Thursday, 23 April 2015

Warhammer 40,000 Conquest Card Game Review

Full disclosure, I don’t do card games. My personal opinion is they are a waste of money. All that cash on blind packed cards to find something of use and where the person with the deepest pockets will have the hardest deck. Money, not skill, is the deciding factor in victory. Apart from a brief dalliance with the Pokemon Trading Card Game in my teens I’ve steered well clear.

I understand that the games are popular and even fun but I am very much oriented towards things and would much prefer to spend my funds on plastic, particularly when I know exactly what my money is buying. Warhammer 40,000 Conquest is however a card game and I have bought it.

Firstly, I have not changed my opinion of card games such as Magic the Gathering. Secondly, it was something as simple as slapping 40K on the box that interested me enough to buy it though that was not the only reason. Fantasy Flight Games have a proven track record of producing quality games, even if they cannot get their distribution sorted out.

Being a living card game means that all the cards that you will need to play the game are included. No buying endless blind packs to find the best cards, you already have them. Because of this the game is tightly balanced as each deck is more or less pre-built so everyone has a chance regardless of the race they end up selecting. Also expansion packs that are released, there are already several out for Conquest, are complete and ready to use as well as being balanced to use against the existing decks. It is a finite game that can be as big or small as you want.

The game is set in the Traxis sector somewhere in the galactic east (it needs to be to include the Ultramarines and Tau) where seven forces are arrayed against one another for dominance. You select a deck and battle your opponent for control of seven planets, the first player to capture three planets with a similar resource which is split into three categories; materiel, strongpoint and tech.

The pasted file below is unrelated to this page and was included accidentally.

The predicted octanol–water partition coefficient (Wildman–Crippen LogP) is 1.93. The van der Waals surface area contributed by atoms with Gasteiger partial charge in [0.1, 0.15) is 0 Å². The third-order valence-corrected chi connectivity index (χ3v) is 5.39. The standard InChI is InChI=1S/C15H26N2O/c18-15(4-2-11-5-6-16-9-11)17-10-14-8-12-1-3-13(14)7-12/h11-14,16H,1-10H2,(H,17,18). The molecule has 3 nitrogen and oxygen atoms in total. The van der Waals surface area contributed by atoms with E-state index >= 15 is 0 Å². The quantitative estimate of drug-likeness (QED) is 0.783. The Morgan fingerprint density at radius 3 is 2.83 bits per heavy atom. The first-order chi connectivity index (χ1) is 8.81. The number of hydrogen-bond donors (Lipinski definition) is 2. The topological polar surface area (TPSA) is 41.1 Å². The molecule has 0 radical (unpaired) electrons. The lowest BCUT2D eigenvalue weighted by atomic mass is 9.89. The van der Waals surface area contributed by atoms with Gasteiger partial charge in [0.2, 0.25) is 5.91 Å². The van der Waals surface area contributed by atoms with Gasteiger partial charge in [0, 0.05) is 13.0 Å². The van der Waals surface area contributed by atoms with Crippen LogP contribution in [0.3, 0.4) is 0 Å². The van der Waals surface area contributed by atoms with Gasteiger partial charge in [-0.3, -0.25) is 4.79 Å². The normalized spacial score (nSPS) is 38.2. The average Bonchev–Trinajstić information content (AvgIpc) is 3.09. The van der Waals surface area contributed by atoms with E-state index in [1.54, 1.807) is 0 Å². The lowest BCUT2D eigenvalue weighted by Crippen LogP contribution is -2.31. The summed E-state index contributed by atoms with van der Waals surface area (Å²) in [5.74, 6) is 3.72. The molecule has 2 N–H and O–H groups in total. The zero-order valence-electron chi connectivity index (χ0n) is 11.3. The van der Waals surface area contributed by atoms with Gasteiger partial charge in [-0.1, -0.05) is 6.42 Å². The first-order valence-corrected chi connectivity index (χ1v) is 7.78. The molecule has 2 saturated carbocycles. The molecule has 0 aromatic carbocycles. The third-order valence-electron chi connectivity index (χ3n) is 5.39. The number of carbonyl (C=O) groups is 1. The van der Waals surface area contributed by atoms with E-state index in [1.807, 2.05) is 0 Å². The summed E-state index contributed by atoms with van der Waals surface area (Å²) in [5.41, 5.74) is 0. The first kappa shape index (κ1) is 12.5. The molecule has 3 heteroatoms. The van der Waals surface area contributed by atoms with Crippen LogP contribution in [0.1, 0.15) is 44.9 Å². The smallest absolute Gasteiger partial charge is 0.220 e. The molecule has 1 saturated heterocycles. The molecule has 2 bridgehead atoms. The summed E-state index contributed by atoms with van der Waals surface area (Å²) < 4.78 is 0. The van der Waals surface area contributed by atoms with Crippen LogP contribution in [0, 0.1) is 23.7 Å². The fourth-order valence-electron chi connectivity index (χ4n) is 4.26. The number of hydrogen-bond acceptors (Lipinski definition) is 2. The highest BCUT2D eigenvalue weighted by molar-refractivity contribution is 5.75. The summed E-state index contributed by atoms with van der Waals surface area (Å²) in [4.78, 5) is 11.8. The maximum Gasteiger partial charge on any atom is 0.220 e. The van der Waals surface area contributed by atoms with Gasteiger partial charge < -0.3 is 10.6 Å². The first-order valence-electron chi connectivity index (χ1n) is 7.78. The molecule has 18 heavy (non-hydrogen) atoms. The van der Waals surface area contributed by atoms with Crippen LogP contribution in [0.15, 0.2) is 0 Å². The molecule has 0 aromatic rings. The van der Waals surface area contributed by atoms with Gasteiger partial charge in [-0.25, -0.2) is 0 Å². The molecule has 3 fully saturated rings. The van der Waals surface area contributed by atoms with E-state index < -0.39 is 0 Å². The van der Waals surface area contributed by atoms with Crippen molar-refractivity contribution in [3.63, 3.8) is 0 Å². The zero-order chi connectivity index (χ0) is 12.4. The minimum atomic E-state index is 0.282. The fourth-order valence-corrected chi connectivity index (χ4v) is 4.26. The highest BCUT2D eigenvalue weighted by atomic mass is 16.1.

Each force is led by a warlord who is one of the most powerful cards, able to deal out the pain and take a lot of damage in return. Each warlord also has a special ability to aid their side’s battles for control of the individual planets.

To play each player must create a hand which will contain cards which fall into the following categories:

* Unit cards represent squads, vehicles and unique characters or assets that will be your armies. They are used to conquer planets and will be the cards that will battle with your opponent.

* Attachment cards are either wargear or allies that improve the performance of your units.

* Support cards are generally locations that you can play during turns to influence the outcomes or help your units.

* Event cards are played to affect your or your enemies units and can range from healing your side, damaging the enemy or returning discarded cards to your deck amongst others.

* Token cards are not part of a player’s hand but are required when triggered by other cards. They represent additional forces or effects.

During a turn only the planet designated the first planet can be captured by a side to add to their victory tally but that doesn’t mean that players will want to throw all their units onto this world.